Tim Hardaway Jr. dejectedly stares after a loss that damages Michiganís chances of making the NCAA Tournament. (Daniel Mears/The Detroit News)
Ann Arbor -- If a season can come down to one play and one shot, this was it for Michigan, a heave that didn't come from the heavens. It came from beyond the 3-point line, banking off the glass and through the net, the biggest crusher in a season loaded with them.
Wisconsin beat Michigan, 53-52, as time expired Wednesday night, and now the Wolverines must hope something larger didn't expire too. In some ways, Michigan actually showed its NCAA Tournament worth with a tense, grinding performance against the 12th-ranked Badgers.
In other ways, the Wolverines showed their youth, missing free throws, a nasty flaw that won't go away. But really, there's no sense over-analyzing this one. Wisconsin hit a prayer, a 23-footer by freshman Josh Gasser as the Crisler Arena crowd went silent, and now Michigan's NCAA chances need a prayer.
It isn't over yet, not for a team that has been hot the past three weeks, but a bid just dropped from possible to major peril. The Wolverines are 17-12 (7-9 Big Ten) with a trip to Minnesota and the home finale against Michigan State. They probably need to win both and another game in the Big Ten tournament — or win the tournament itself — to get into the big one.
First, the Wolverines could use some consoling, because this was an absolutely brutal way to be knocked from a bracket, if that's what happens. John Beilein knew immediately, as he slumped in his chair while the Badgers celebrated, he had quick pick-me-up work to do. This is a young team that has improved dramatically and will have other chances, but few as teasing as this — the possible biggest victory in Beilein's four seasons here, gone in an instant.
"I feel really bad for them right now, but my role is to get them back," Beilein said. "They're all gonna think back to what they could've done, but we can't use this as a crutch."
They're going to recall missed free throws, that's for sure, five-for-11 overall. Clinging to a 52-50 lead with 30.8 seconds left, Darius Morris missed the first of a one-on-one, and the Badgers had their chance. The Wolverines had four fouls to give before the penalty and used them all, whacking the Badgers and draining the clock, until the last shot flew.
The guy was open because Michigan rightly double-teamed sensational guard Jordan Taylor, who flipped the ball to Gasser, who admitted he wasn't trying to bank it, but gladly would take it.
Season isn't over
There's really no strategic flaw here, not like the crusher Michigan experienced last year in the Big Ten Tournament, when Ohio State's Evan Turner dribbled to open space for a long buzzer-beating heave. That shot ended a season. This one didn't end anything, necessarily, and in Michigan's somber dressing room, that was the message, as well as it could be mustered.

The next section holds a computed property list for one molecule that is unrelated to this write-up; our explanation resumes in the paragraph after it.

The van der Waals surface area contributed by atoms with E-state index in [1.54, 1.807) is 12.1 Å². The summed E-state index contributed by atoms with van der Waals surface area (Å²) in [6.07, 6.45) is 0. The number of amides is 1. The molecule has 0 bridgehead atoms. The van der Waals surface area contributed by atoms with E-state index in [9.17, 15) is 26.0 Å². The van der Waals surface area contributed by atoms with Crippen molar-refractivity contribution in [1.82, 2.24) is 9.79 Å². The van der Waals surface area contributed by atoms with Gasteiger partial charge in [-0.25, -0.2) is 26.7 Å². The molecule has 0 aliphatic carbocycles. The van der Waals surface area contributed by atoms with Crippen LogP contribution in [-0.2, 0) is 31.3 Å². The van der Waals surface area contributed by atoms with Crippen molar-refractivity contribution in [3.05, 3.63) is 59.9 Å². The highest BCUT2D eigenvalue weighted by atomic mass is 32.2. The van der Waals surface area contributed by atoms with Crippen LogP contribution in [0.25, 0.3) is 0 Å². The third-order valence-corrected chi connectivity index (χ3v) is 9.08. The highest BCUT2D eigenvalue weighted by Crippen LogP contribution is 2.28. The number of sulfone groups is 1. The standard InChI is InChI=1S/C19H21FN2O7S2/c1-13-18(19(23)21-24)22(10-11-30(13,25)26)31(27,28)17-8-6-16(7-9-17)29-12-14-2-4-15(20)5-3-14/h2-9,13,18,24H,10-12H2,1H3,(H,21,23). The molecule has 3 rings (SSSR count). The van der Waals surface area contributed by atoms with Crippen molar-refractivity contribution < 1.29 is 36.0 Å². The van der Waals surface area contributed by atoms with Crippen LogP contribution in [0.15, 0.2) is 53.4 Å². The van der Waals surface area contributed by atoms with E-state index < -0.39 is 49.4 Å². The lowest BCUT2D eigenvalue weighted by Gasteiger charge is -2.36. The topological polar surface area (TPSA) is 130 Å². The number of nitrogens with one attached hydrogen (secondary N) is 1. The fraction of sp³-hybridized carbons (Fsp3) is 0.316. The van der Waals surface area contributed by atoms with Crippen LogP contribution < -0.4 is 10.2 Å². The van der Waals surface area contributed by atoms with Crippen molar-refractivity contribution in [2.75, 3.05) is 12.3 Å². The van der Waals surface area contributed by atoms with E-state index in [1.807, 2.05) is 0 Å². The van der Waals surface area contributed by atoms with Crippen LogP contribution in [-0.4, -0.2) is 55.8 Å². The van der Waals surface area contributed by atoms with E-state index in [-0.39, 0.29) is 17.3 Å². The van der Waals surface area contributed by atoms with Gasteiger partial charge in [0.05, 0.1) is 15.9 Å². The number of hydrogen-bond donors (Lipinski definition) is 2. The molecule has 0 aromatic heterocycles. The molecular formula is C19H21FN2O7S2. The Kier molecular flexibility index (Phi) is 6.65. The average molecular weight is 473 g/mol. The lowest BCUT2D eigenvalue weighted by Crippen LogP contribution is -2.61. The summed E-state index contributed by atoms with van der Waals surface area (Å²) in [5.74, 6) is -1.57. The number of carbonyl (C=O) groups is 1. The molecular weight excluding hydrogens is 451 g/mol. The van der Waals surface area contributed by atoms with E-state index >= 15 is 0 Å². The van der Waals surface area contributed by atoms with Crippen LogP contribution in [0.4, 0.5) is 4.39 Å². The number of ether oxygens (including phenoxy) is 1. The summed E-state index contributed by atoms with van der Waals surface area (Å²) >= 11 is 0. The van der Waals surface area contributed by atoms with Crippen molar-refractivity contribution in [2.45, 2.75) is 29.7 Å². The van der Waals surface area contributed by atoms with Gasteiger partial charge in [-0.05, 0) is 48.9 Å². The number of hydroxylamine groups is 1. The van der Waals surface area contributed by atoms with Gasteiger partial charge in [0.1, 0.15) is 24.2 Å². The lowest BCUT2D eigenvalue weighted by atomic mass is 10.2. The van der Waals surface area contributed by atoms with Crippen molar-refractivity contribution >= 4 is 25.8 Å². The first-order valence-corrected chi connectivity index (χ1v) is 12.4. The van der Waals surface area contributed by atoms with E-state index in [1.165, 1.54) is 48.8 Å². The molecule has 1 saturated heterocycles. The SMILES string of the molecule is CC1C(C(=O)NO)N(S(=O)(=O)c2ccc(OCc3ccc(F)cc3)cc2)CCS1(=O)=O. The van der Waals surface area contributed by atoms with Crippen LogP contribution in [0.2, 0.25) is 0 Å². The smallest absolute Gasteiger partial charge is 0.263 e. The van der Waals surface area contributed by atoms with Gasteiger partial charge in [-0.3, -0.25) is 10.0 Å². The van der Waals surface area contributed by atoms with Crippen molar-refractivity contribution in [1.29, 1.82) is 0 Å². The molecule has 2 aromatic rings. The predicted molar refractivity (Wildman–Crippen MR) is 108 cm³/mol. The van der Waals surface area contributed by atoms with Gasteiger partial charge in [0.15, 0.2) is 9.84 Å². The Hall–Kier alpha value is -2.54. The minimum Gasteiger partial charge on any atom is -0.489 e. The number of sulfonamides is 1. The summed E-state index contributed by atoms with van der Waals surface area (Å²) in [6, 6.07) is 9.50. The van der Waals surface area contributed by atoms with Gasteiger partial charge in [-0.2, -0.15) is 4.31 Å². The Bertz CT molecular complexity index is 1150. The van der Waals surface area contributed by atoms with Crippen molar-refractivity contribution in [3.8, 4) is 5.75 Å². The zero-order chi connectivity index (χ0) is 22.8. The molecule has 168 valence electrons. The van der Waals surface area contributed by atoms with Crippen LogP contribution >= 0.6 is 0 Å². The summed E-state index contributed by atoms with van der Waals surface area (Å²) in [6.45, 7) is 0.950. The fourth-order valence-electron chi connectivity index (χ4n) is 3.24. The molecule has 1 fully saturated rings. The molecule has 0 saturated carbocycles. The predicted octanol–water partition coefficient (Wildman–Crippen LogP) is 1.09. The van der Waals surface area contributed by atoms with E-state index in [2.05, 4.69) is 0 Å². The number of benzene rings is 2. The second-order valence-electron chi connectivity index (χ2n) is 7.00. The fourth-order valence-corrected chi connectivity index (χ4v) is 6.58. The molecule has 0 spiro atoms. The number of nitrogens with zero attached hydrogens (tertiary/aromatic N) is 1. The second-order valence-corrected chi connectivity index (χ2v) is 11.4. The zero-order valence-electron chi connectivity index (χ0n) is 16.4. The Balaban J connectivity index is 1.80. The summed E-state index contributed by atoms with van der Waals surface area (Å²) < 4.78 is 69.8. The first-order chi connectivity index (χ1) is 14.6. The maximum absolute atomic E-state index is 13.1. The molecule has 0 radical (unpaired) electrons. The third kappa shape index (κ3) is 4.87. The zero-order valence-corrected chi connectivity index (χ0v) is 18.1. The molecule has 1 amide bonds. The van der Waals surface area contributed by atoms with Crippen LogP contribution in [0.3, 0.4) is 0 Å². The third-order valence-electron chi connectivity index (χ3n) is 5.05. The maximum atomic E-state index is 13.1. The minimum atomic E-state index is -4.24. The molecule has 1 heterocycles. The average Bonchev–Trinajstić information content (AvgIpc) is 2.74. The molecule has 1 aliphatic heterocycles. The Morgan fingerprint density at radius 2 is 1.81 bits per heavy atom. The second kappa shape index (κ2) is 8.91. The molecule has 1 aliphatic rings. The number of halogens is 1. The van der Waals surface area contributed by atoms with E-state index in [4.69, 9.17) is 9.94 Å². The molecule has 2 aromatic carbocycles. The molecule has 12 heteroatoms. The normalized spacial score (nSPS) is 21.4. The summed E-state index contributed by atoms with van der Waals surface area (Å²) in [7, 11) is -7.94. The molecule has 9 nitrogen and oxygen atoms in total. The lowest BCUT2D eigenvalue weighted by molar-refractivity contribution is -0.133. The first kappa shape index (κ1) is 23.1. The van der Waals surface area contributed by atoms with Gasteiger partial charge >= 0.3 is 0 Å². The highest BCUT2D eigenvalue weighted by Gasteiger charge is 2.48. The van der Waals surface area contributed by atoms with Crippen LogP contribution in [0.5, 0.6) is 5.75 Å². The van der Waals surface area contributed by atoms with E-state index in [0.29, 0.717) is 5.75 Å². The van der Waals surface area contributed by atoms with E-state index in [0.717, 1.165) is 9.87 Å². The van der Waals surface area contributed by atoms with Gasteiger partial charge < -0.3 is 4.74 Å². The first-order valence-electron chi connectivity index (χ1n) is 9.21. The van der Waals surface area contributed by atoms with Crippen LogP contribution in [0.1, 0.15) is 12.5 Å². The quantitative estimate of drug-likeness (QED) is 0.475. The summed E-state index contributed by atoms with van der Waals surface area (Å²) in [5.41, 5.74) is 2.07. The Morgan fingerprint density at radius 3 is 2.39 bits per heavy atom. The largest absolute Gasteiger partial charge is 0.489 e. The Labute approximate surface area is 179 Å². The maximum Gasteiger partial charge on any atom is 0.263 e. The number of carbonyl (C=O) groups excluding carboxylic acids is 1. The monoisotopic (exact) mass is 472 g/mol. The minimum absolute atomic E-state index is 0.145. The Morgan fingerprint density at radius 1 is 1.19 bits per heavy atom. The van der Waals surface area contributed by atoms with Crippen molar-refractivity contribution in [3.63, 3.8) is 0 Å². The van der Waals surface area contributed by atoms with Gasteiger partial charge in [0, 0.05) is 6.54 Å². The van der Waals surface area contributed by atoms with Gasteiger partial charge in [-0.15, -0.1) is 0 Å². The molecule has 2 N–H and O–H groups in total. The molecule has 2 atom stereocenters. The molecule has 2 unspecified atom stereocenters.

Zack Novak, mired in an 0-for-14 slump, could barely utter responses. Is there a worse way to lose?
Can you guys recover from this?
And then, he summed it simply: "Give him credit, he banked in a three. Kid just made a big shot."
The Wolverines hit big shots too, a 3-pointer by Tim Hardaway Jr. that put them ahead, then a little hook by Jordan Morgan for a 52-50 lead with 2:41 left. That was it until the bitter end, and in the minds' replays, there will be a lot of clanking free throws.
Hardaway Jr., Morris and Evan Smotrycz all were 0-for-2. The Wolverines entered the game last in the Big Ten in free-throw percentage at .675, and ultimately, you are what the numbers say you are. The Badgers rank first and didn't miss one, although they only took three.
"They're supposed to be free, they're free throws, and they're just not dropping right now," Smotrycz said. "When (Gasser) made the shot, I didn't think it was real. Horrible."
The Wolverines were gassed by Gasser and undone by the narrowest of margins. Maybe this becomes fuel for a green, growing team, but the next two games are tough.
Close again, but not quite
You can say the difference was experience — Michigan starts two freshmen and a sophomore; Wisconsin starts three seniors — but I don't think it's that weighty. The difference was a carom here and there (Wisconsin had nine offensive rebounds to Michigan's two), a missed shot here and there, and one big banked shot right there, in the gut.
This was the best chance for the Wolverines to get that signature victory the NCAA selection committee demands. And if it looked painfully similar to the three-point loss to Syracuse, or the overtime loss to Kansas, or the four-point loss to Ohio State, that's because it was. The season motto will be "Just good enough to hang tough," unless the Wolverines find a way to change it.
"I'm really proud of our kids," Beilein said. "It gets down to a numbers game now, and close doesn't count. Hopefully, if we get a few more, the (committee) looks and says this team can play."
This team has played much better since starting 1-6 in the Big Ten. The Wolverines recovered nicely from that, which is good, because they'll need plenty more to rebound from this.